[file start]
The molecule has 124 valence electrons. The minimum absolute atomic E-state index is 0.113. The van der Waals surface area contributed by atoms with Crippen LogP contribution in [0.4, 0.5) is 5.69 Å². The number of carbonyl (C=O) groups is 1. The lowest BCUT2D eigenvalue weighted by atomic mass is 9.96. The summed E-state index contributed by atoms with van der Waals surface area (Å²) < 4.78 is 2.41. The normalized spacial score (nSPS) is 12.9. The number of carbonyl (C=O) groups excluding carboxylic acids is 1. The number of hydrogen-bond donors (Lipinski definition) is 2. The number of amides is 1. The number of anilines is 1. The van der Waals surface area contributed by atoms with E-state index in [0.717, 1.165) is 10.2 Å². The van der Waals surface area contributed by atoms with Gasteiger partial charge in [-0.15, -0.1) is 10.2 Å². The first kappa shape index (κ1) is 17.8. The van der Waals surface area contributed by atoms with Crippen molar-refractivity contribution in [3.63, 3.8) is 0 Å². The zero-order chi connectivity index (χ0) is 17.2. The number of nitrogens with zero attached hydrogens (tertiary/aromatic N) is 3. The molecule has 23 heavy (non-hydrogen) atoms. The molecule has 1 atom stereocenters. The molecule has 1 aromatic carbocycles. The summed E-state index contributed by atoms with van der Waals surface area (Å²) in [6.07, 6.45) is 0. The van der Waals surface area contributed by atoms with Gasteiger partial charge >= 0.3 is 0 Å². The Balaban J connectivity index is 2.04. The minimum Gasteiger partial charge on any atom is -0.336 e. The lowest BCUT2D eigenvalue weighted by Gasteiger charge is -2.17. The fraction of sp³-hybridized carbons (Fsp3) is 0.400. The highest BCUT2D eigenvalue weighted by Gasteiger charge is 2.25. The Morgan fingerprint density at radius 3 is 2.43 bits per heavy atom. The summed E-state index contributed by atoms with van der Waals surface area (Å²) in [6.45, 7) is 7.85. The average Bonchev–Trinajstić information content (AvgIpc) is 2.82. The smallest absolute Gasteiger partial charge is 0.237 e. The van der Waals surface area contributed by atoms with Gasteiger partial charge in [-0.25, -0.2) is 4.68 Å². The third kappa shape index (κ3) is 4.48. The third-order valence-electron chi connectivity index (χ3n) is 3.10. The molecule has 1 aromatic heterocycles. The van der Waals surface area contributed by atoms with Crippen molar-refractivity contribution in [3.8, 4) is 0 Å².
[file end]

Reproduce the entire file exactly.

The molecule has 124 valence electrons. The minimum absolute atomic E-state index is 0.113. The van der Waals surface area contributed by atoms with Crippen LogP contribution in [0.4, 0.5) is 5.69 Å². The number of carbonyl (C=O) groups is 1. The lowest BCUT2D eigenvalue weighted by atomic mass is 9.96. The summed E-state index contributed by atoms with van der Waals surface area (Å²) < 4.78 is 2.41. The normalized spacial score (nSPS) is 12.9. The number of carbonyl (C=O) groups excluding carboxylic acids is 1. The number of hydrogen-bond donors (Lipinski definition) is 2. The number of amides is 1. The number of anilines is 1. The van der Waals surface area contributed by atoms with E-state index in [0.717, 1.165) is 10.2 Å². The van der Waals surface area contributed by atoms with Gasteiger partial charge in [-0.15, -0.1) is 10.2 Å². The first kappa shape index (κ1) is 17.8. The van der Waals surface area contributed by atoms with Crippen molar-refractivity contribution in [3.63, 3.8) is 0 Å². The zero-order chi connectivity index (χ0) is 17.2. The number of nitrogens with zero attached hydrogens (tertiary/aromatic N) is 3. The molecule has 23 heavy (non-hydrogen) atoms. The molecule has 1 atom stereocenters. The molecule has 1 aromatic carbocycles. The summed E-state index contributed by atoms with van der Waals surface area (Å²) in [6.07, 6.45) is 0. The van der Waals surface area contributed by atoms with Gasteiger partial charge >= 0.3 is 0 Å². The Balaban J connectivity index is 2.04. The minimum Gasteiger partial charge on any atom is -0.336 e. The lowest BCUT2D eigenvalue weighted by Gasteiger charge is -2.17. The fraction of sp³-hybridized carbons (Fsp3) is 0.400. The highest BCUT2D eigenvalue weighted by Gasteiger charge is 2.25. The Morgan fingerprint density at radius 3 is 2.43 bits per heavy atom. The summed E-state index contributed by atoms with van der Waals surface area (Å²) in [6.45, 7) is 7.85. The average Bonchev–Trinajstić information content (AvgIpc) is 2.82. The smallest absolute Gasteiger partial charge is 0.237 e. The van der Waals surface area contributed by atoms with Gasteiger partial charge in [-0.25, -0.2) is 4.68 Å². The third kappa shape index (κ3) is 4.48. The third-order valence-electron chi connectivity index (χ3n) is 3.10. The molecule has 1 aromatic heterocycles. The van der Waals surface area contributed by atoms with Crippen molar-refractivity contribution in [3.8, 4) is 0 Å².